23 July 2019
The AMR Centre set for partnership with Shionogi for new superbug therapy
The AMR Centre at Alderley Park has struck a landmark agreement with Japanese pharma company Shionogi.
The deal will see the pair take forward the former's anti-virulence program COT-143, with the therapy designed to help the body tackle Pseudomonas aeruginosa infections; a hard to treat drug-resistant pathogen recognised by the WHO as a critical threat to human health.
COT-143 is a novel humanized monoclonal antibody which does not kill bacteria directly but targets an element that prevents the immune system from acting against the infection. It has "already produced encouraging results in pre-clinical studies and regulatory toxicology tests" in preparation for first-in-human clinical trials.
The AMR Centre will further develop the programme, taking it through a good manufacturing practice campaign. It is also in discussions about conducting phase one and phase two clinical trials at The Royal Liverpool University Hospital in 2020.
As part of the agreement, The AMR Centre will hold the exclusive worldwide right of research, development and manufacturing of COT-143. Shionogi, a global business with headquarters in Osaka, will share in revenues if the project progresses to market.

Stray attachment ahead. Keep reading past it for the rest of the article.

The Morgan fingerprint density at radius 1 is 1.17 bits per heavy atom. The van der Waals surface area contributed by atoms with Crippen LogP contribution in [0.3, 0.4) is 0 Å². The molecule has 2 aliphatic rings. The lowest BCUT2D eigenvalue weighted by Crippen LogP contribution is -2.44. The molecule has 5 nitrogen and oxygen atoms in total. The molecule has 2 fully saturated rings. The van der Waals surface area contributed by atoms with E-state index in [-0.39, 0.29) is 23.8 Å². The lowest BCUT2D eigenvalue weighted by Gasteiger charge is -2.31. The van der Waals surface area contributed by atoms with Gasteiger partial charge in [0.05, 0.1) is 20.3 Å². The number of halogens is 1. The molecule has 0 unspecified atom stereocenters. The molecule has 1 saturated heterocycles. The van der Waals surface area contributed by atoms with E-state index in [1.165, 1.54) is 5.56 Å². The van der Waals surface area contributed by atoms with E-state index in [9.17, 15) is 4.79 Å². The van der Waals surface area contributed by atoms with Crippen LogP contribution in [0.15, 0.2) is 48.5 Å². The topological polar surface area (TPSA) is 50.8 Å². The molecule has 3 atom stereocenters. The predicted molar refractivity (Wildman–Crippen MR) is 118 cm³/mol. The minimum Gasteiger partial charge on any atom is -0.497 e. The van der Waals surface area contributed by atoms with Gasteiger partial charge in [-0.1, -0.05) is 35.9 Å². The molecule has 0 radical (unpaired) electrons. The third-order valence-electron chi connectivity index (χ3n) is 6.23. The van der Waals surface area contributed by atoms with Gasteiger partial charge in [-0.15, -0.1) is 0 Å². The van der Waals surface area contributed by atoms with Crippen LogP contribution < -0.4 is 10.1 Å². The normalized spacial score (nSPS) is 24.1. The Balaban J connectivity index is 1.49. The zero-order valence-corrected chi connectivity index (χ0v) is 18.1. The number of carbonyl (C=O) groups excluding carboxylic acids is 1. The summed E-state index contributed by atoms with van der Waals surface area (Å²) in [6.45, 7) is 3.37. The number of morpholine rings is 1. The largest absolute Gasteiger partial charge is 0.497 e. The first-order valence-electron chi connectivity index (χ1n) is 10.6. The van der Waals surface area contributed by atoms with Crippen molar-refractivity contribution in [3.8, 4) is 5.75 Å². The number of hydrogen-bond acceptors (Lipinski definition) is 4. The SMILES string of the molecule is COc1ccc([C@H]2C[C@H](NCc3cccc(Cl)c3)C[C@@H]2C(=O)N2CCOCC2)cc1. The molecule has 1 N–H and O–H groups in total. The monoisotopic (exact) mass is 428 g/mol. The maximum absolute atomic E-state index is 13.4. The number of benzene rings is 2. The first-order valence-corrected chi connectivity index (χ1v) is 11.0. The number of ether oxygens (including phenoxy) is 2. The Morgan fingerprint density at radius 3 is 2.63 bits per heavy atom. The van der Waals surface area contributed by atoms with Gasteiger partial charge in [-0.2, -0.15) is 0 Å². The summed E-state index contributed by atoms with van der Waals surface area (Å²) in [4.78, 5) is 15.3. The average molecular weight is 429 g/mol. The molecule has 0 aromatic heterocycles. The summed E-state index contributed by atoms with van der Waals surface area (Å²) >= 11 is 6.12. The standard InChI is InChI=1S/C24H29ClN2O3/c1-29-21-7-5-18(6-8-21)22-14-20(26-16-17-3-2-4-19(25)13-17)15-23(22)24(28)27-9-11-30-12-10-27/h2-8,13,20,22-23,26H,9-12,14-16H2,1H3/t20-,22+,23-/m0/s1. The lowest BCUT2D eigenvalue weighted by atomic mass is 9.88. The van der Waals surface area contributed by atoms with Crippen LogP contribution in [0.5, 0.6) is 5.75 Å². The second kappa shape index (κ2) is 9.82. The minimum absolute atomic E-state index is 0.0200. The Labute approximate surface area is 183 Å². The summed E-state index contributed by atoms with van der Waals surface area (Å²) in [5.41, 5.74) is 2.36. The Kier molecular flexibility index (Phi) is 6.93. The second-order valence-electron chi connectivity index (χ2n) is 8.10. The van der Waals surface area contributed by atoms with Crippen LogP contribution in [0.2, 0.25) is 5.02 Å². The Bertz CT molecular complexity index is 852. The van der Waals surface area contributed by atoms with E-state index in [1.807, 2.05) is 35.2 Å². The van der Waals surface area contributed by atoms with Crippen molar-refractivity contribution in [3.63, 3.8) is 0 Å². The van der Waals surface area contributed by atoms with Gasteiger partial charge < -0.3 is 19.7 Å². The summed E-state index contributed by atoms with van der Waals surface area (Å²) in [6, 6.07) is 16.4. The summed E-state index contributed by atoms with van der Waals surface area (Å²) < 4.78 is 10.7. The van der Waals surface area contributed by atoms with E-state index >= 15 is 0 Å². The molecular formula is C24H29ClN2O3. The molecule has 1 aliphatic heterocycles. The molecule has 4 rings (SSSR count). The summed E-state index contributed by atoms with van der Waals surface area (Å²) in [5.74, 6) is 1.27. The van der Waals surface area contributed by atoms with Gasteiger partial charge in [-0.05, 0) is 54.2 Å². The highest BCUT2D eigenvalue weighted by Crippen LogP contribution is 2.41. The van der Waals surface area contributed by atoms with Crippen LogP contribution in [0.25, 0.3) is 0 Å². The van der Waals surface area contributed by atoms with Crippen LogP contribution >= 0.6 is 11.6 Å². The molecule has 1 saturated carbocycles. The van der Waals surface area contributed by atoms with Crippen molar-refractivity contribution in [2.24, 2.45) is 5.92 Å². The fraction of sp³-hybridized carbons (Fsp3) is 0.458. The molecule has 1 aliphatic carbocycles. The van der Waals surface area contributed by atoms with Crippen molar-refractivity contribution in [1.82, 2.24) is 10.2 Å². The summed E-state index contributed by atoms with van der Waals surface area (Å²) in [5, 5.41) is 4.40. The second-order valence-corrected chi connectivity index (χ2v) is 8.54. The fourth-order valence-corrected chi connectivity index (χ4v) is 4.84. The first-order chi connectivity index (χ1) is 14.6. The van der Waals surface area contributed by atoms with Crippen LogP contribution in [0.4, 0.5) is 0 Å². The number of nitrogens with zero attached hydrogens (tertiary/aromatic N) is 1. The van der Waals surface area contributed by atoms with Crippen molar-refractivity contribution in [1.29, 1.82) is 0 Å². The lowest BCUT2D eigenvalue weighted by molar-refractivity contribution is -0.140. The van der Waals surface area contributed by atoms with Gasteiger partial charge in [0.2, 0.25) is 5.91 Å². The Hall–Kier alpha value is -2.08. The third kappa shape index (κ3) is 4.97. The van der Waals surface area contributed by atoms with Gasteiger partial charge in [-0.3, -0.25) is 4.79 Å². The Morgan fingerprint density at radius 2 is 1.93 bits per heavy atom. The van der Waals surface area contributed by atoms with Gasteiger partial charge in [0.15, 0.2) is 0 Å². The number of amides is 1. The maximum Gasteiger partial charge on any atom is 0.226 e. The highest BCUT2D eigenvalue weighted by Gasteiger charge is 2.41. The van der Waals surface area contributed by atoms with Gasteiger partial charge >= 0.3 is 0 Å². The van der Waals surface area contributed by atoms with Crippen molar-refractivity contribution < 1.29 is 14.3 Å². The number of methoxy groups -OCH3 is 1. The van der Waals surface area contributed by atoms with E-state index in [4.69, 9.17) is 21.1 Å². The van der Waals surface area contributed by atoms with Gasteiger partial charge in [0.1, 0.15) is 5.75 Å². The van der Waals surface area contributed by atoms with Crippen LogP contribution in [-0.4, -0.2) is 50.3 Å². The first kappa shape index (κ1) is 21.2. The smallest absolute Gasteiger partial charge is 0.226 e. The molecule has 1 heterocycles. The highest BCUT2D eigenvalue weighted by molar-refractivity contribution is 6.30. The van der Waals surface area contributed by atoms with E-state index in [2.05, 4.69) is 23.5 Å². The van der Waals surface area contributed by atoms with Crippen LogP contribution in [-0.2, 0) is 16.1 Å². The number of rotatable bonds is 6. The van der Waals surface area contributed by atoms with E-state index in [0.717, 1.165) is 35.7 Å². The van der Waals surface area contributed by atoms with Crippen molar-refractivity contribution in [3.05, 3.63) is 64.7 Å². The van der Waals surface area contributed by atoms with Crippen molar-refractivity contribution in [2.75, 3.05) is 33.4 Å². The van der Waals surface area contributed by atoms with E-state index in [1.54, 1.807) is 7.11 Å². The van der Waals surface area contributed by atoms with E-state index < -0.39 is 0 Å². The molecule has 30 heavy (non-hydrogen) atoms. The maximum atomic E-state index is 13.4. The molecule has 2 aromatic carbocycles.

Dr Peter Jackson, executive director of the AMRC, said: "COT-143 is an advanced programme that has produced very promising data against a dangerous pathogen that has a great deal of natural resistance to antibiotics.
"This is also a milestone for the AMRC as it's the first programme we will get into clinic and tested in people. We have already had exploratory talks with the Royal Liverpool team about the clinical strategy for COT-143."
Jackson added that the "dwindling supply of antibiotics continues to pose a grave threat to global health".
"Projects such as COT-143 are an example of excellent research struggling to progress in the context of market failure around the development of new antibiotics. Our role is to bridge that gap and get these programs moving forward."
Yoshinori Yamano PhD, chief scientific officer for infectious diseases at Shionogi, added: "By the collaboration with AMR Centre, we expect that it will realise efficient development of COT-143, which has demonstrated the potential to reduce tissue and cellular damage by the toxins released by this system, leading to the treatment of infection caused by Pseudomonas aeruginosa by using a variety of nonclinical in vitro and in vivo models.
"This collaboration, if successful, will enable us to move one step closer in realizing a protecting people from the threat of infectious diseases."